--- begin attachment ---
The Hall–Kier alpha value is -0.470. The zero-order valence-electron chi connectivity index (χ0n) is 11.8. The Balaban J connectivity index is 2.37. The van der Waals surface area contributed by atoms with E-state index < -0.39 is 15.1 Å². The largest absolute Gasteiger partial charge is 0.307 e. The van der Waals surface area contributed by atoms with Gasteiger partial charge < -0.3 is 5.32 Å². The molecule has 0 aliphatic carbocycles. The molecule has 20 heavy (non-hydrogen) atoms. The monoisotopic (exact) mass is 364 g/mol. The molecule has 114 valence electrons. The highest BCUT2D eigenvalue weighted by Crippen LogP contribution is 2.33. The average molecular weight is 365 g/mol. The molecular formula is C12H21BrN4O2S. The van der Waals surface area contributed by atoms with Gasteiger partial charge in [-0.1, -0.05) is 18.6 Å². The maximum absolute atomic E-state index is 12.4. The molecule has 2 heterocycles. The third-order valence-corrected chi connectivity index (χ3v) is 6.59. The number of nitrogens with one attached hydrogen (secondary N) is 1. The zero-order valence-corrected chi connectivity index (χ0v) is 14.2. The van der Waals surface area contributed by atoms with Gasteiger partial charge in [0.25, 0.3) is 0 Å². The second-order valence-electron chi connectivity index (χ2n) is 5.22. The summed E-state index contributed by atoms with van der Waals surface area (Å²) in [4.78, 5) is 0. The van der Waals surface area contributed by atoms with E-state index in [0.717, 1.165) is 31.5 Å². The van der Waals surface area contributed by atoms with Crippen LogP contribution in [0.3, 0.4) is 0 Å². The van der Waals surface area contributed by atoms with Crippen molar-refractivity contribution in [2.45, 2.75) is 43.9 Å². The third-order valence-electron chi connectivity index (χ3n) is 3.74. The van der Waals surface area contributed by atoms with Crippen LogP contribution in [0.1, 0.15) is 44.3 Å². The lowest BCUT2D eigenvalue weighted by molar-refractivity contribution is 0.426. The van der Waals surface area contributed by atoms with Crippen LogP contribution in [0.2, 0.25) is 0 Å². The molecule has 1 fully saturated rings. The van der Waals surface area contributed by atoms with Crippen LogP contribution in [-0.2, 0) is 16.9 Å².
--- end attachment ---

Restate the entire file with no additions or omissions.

The Hall–Kier alpha value is -0.470. The zero-order valence-electron chi connectivity index (χ0n) is 11.8. The Balaban J connectivity index is 2.37. The van der Waals surface area contributed by atoms with E-state index < -0.39 is 15.1 Å². The largest absolute Gasteiger partial charge is 0.307 e. The van der Waals surface area contributed by atoms with Gasteiger partial charge < -0.3 is 5.32 Å². The molecule has 0 aliphatic carbocycles. The molecule has 20 heavy (non-hydrogen) atoms. The monoisotopic (exact) mass is 364 g/mol. The molecule has 114 valence electrons. The highest BCUT2D eigenvalue weighted by Crippen LogP contribution is 2.33. The average molecular weight is 365 g/mol. The molecular formula is C12H21BrN4O2S. The van der Waals surface area contributed by atoms with Gasteiger partial charge in [-0.1, -0.05) is 18.6 Å². The maximum absolute atomic E-state index is 12.4. The molecule has 2 heterocycles. The third-order valence-corrected chi connectivity index (χ3v) is 6.59. The number of nitrogens with one attached hydrogen (secondary N) is 1. The zero-order valence-corrected chi connectivity index (χ0v) is 14.2. The van der Waals surface area contributed by atoms with Gasteiger partial charge in [0.25, 0.3) is 0 Å². The second-order valence-electron chi connectivity index (χ2n) is 5.22. The summed E-state index contributed by atoms with van der Waals surface area (Å²) in [4.78, 5) is 0. The van der Waals surface area contributed by atoms with E-state index in [0.717, 1.165) is 31.5 Å². The van der Waals surface area contributed by atoms with Crippen LogP contribution in [0.3, 0.4) is 0 Å². The van der Waals surface area contributed by atoms with Crippen molar-refractivity contribution in [2.45, 2.75) is 43.9 Å². The third-order valence-electron chi connectivity index (χ3n) is 3.74. The van der Waals surface area contributed by atoms with Crippen LogP contribution in [0.1, 0.15) is 44.3 Å². The lowest BCUT2D eigenvalue weighted by molar-refractivity contribution is 0.426. The van der Waals surface area contributed by atoms with Crippen LogP contribution in [0.2, 0.25) is 0 Å². The molecule has 1 fully saturated rings. The van der Waals surface area contributed by atoms with Crippen LogP contribution in [-0.2, 0) is 16.9 Å².